The Journal of Lynton Charles, Fiduciary Secretary to the Treasury

Sunday An afternoon train to Brighton, Lolita's pert features framed by the light coming through the grubby Connex train window, as the early autumnal countryside slips past. We are the advance guard of the Treasury's embassy to the TUC; Red Dawn will be here to wow them later in the week, when they're tired and emotional and their defences are down. We check into the Grand (can it really be only 15 years since the IRA nearly killed an entire cabinet and a prime minister here?) and go our separate ways.

My first port of call is tea with Starbuck and the pro-euro unionists at the Metropole. The Gensecs are too busy to come (keeping their powder dry for The Master's appearance on Tuesday) and have sent in their stead their own Starbucks, assistant general secretaries and heads of research. All very new, all congratulating themselves that they never went into lobbying.

As I leave I nearly collide with a man, whose features and demeanour are totally, absurdly familiar: as though I'd been married to him for ten years and then divorced. Scargill! Grey, his cheeks flecked with veins, but the same heavy-lidded eyes, petulant mouth, pointed nose and strange hair. And his strike was the same year as the Brighton bomb. It feels like a historical event now, a sepia-toned newsreel in the middle of which your dad tells you, proudly, that he remembers when the Bismarck was sunk. Scargill seems as real as Stalin, or Leslie Hore Belisha, or the Duke of Windsor. And yet I was there! I spoke at miners' solidarity rallies in Southampton and Portsmouth (albeit under a hail of invective from Worker's Struggle and Socialist War).

Then to dinner with two BBC correspondents at a swish new Asian fusion joint in the Lanes, near the seafront. They are a bit grumpy because they've been trying to get a meal with Mr Brown for six months, only to wind up with me. They know that only the really big players shoot their mouths off at this kind of event, because they hold the keys to the strategy; they understand what's in and what's out. People like me, Patsy Hewitt, Mikey Wills, Charley Clarke, Johnny Denham, etc, have to be much more careful, or we suddenly find ourselves the source of a story endorsing a major policy switch on the euro or contemplating a new environment tax. So I say nothing, enjoy my green leaf curry served on a crisp Yorkshire pudding and leave them to go home together, no doubt complaining about pager-animated MPs and Blairite Stalinism. Serves 'em right - it's high time they found their own bloody stories.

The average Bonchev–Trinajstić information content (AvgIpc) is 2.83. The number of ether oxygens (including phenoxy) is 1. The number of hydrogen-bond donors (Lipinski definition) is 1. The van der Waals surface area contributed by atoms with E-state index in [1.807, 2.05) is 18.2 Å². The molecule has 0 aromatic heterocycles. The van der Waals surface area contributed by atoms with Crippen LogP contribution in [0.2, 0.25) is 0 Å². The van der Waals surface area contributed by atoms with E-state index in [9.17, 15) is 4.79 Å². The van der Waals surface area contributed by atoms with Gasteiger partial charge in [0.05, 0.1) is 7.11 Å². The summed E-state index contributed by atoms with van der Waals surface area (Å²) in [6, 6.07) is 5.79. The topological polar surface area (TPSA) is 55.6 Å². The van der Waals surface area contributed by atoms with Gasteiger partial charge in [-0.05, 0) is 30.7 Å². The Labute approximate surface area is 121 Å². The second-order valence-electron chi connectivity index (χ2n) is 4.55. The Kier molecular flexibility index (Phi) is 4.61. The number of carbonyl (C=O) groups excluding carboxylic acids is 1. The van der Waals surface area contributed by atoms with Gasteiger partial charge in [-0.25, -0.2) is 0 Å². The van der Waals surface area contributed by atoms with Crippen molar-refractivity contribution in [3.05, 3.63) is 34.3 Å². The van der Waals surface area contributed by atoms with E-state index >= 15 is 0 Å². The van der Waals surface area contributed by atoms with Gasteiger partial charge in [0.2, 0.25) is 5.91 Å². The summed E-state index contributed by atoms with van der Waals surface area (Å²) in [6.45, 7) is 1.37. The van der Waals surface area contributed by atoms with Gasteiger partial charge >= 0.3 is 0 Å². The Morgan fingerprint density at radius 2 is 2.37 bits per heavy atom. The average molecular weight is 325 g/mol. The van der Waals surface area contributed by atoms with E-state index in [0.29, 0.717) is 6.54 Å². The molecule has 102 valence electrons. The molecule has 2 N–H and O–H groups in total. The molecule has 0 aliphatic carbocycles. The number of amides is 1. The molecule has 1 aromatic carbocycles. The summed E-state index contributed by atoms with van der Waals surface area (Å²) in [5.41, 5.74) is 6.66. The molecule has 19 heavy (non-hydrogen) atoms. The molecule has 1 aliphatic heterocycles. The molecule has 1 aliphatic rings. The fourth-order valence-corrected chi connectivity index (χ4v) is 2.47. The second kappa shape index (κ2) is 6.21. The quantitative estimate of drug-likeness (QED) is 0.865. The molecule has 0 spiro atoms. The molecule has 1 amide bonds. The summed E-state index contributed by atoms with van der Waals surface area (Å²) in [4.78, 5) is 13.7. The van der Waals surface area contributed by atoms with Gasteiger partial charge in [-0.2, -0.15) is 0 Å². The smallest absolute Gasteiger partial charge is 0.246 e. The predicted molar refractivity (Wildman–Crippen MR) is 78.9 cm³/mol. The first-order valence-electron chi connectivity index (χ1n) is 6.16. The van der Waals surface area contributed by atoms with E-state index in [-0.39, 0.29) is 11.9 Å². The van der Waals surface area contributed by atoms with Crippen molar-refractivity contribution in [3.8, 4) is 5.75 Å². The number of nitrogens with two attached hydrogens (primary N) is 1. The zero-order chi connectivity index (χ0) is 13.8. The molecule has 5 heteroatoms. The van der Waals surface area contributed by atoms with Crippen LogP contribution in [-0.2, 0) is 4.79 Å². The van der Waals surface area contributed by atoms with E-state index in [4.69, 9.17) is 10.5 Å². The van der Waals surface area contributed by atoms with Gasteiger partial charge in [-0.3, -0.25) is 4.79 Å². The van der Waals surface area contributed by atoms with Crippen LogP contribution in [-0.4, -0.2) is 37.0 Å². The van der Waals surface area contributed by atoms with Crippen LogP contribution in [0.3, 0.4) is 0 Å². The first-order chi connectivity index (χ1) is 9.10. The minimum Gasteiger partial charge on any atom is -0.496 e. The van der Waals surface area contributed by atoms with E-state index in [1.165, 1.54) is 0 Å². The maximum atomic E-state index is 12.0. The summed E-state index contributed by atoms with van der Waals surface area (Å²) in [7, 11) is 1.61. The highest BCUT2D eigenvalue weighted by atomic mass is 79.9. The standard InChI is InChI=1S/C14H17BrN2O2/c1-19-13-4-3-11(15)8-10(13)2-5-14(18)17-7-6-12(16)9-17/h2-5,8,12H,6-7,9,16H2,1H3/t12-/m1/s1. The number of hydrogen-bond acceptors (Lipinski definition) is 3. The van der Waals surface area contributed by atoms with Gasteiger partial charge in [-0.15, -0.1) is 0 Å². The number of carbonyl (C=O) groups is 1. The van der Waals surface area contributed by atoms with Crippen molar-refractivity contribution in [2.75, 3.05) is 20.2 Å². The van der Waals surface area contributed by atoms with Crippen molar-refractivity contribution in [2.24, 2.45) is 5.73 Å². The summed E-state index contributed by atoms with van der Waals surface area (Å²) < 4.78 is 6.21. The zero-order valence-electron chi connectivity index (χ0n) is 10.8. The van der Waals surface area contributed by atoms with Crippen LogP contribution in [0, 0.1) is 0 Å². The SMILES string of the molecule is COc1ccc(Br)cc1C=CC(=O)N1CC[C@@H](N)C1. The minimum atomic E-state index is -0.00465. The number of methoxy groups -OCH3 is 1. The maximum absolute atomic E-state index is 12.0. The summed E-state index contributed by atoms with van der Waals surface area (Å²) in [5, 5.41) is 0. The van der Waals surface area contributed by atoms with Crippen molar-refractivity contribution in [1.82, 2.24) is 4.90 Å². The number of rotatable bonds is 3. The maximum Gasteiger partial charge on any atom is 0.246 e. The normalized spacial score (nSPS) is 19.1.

Monday I chair a Demos/Plexus joint fringe meeting in the Queen's, on the subject of "The Labour Movement and the Knowledge Economy". The main speaker is that slightly odd gingery bloke, Charlie Leadbeater, who is now touted everywhere as being The Master's favourite current guru (he inherited him from M, I believe, when M walked the plank). I ask him before the session begins whether The Master has actually read the book, whose cover is adorned with his enthusiastic endorsement. "Every word," says Leadbeater, emphatically.

It's fun. One of the most enjoyable aspects of being new Labour is thinking the unthinkable in front of comrades who find any kind of thinking painful. It usually follows the same pattern. They purse their lips at the bit when you say the world has changed. They can hardly argue with that, but they fear what's coming. Then you tell them that old ways must alter to take account of whatever the change was. Now they furrow their brows because "old ways" means them. Finally you hit them with all the ways in which they must change, and they see all their favourite nostrums, their comfortable practices under assault. Oh, the squirming! How I wish Cheryl was here.

This article first appeared in the 20 September 1999 issue of the New Statesman, Men vanish from the universities